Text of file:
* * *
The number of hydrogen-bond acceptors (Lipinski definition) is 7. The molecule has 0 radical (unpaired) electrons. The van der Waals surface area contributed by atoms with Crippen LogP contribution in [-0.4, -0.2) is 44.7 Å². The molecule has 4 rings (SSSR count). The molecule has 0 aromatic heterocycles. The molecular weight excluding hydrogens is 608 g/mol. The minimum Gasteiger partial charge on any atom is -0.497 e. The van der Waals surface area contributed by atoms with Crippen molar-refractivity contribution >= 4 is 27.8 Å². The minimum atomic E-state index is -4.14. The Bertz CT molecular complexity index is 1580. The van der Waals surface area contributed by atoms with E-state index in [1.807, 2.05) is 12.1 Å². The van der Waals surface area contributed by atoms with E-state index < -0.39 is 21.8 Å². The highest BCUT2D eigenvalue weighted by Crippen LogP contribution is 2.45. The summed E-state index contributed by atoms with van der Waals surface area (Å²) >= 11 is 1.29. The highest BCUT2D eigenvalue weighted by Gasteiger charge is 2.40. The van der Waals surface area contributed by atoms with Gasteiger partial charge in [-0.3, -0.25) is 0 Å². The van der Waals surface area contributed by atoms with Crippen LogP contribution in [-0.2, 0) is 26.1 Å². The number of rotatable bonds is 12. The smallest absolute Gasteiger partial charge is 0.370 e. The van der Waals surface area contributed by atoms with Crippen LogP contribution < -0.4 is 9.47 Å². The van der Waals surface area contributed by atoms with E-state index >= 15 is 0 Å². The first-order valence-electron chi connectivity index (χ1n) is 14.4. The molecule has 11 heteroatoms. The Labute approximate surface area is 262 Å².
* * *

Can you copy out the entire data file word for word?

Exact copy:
The number of hydrogen-bond acceptors (Lipinski definition) is 7. The molecule has 0 radical (unpaired) electrons. The van der Waals surface area contributed by atoms with Crippen LogP contribution in [-0.4, -0.2) is 44.7 Å². The molecule has 4 rings (SSSR count). The molecule has 0 aromatic heterocycles. The molecular weight excluding hydrogens is 608 g/mol. The minimum Gasteiger partial charge on any atom is -0.497 e. The van der Waals surface area contributed by atoms with Crippen molar-refractivity contribution >= 4 is 27.8 Å². The minimum atomic E-state index is -4.14. The Bertz CT molecular complexity index is 1580. The van der Waals surface area contributed by atoms with E-state index in [1.807, 2.05) is 12.1 Å². The van der Waals surface area contributed by atoms with E-state index < -0.39 is 21.8 Å². The highest BCUT2D eigenvalue weighted by Crippen LogP contribution is 2.45. The summed E-state index contributed by atoms with van der Waals surface area (Å²) >= 11 is 1.29. The highest BCUT2D eigenvalue weighted by Gasteiger charge is 2.40. The van der Waals surface area contributed by atoms with Gasteiger partial charge in [-0.3, -0.25) is 0 Å². The van der Waals surface area contributed by atoms with Crippen LogP contribution in [-0.2, 0) is 26.1 Å². The number of rotatable bonds is 12. The smallest absolute Gasteiger partial charge is 0.370 e. The van der Waals surface area contributed by atoms with Crippen LogP contribution < -0.4 is 9.47 Å². The van der Waals surface area contributed by atoms with E-state index >= 15 is 0 Å². The first-order valence-electron chi connectivity index (χ1n) is 14.4. The molecule has 11 heteroatoms. The Labute approximate surface area is 262 Å².